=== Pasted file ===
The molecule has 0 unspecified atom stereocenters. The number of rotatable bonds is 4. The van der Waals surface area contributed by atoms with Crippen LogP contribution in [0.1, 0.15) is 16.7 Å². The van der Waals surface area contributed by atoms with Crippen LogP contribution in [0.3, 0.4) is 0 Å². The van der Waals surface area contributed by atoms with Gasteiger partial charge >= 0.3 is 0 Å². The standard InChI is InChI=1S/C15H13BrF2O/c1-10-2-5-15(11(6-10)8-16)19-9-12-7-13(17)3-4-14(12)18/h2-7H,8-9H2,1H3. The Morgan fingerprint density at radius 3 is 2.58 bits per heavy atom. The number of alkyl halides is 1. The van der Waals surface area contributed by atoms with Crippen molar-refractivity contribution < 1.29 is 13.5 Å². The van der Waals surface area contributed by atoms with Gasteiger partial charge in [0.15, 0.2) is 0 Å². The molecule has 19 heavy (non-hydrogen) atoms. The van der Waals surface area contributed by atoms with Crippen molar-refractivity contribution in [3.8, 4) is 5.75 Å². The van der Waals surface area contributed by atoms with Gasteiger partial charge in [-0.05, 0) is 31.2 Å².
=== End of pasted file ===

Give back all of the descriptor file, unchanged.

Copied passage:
The molecule has 0 unspecified atom stereocenters. The number of rotatable bonds is 4. The van der Waals surface area contributed by atoms with Crippen LogP contribution in [0.1, 0.15) is 16.7 Å². The van der Waals surface area contributed by atoms with Crippen LogP contribution in [0.3, 0.4) is 0 Å². The van der Waals surface area contributed by atoms with Gasteiger partial charge >= 0.3 is 0 Å². The standard InChI is InChI=1S/C15H13BrF2O/c1-10-2-5-15(11(6-10)8-16)19-9-12-7-13(17)3-4-14(12)18/h2-7H,8-9H2,1H3. The Morgan fingerprint density at radius 3 is 2.58 bits per heavy atom. The number of alkyl halides is 1. The van der Waals surface area contributed by atoms with Crippen molar-refractivity contribution < 1.29 is 13.5 Å². The van der Waals surface area contributed by atoms with Gasteiger partial charge in [0.15, 0.2) is 0 Å². The molecule has 19 heavy (non-hydrogen) atoms. The van der Waals surface area contributed by atoms with Crippen molar-refractivity contribution in [3.8, 4) is 5.75 Å². The van der Waals surface area contributed by atoms with Gasteiger partial charge in [-0.05, 0) is 31.2 Å².